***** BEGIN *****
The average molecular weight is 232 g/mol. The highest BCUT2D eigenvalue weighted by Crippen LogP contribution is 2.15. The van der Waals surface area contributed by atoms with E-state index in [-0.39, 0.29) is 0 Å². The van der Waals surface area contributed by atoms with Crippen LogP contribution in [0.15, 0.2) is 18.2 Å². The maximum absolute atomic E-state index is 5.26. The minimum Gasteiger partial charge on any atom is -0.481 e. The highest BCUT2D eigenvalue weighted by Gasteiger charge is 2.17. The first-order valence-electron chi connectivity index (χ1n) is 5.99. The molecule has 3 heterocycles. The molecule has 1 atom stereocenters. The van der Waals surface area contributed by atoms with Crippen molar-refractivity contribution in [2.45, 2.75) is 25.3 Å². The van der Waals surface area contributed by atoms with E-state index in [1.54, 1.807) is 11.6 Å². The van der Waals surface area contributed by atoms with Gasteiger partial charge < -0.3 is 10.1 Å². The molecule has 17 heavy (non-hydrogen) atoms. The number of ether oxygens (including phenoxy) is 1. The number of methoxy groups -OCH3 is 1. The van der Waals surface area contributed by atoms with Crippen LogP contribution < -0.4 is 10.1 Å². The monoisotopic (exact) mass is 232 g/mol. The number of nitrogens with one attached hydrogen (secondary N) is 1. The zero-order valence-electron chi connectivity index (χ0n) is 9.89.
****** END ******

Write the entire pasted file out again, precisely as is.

The average molecular weight is 232 g/mol. The highest BCUT2D eigenvalue weighted by Crippen LogP contribution is 2.15. The van der Waals surface area contributed by atoms with E-state index in [-0.39, 0.29) is 0 Å². The van der Waals surface area contributed by atoms with Crippen LogP contribution in [0.15, 0.2) is 18.2 Å². The maximum absolute atomic E-state index is 5.26. The minimum Gasteiger partial charge on any atom is -0.481 e. The highest BCUT2D eigenvalue weighted by Gasteiger charge is 2.17. The first-order valence-electron chi connectivity index (χ1n) is 5.99. The molecule has 3 heterocycles. The molecule has 1 atom stereocenters. The van der Waals surface area contributed by atoms with Crippen molar-refractivity contribution in [2.45, 2.75) is 25.3 Å². The van der Waals surface area contributed by atoms with E-state index in [1.54, 1.807) is 11.6 Å². The van der Waals surface area contributed by atoms with Gasteiger partial charge < -0.3 is 10.1 Å². The molecule has 17 heavy (non-hydrogen) atoms. The number of ether oxygens (including phenoxy) is 1. The number of methoxy groups -OCH3 is 1. The van der Waals surface area contributed by atoms with Crippen LogP contribution < -0.4 is 10.1 Å². The monoisotopic (exact) mass is 232 g/mol. The number of nitrogens with one attached hydrogen (secondary N) is 1. The zero-order valence-electron chi connectivity index (χ0n) is 9.89.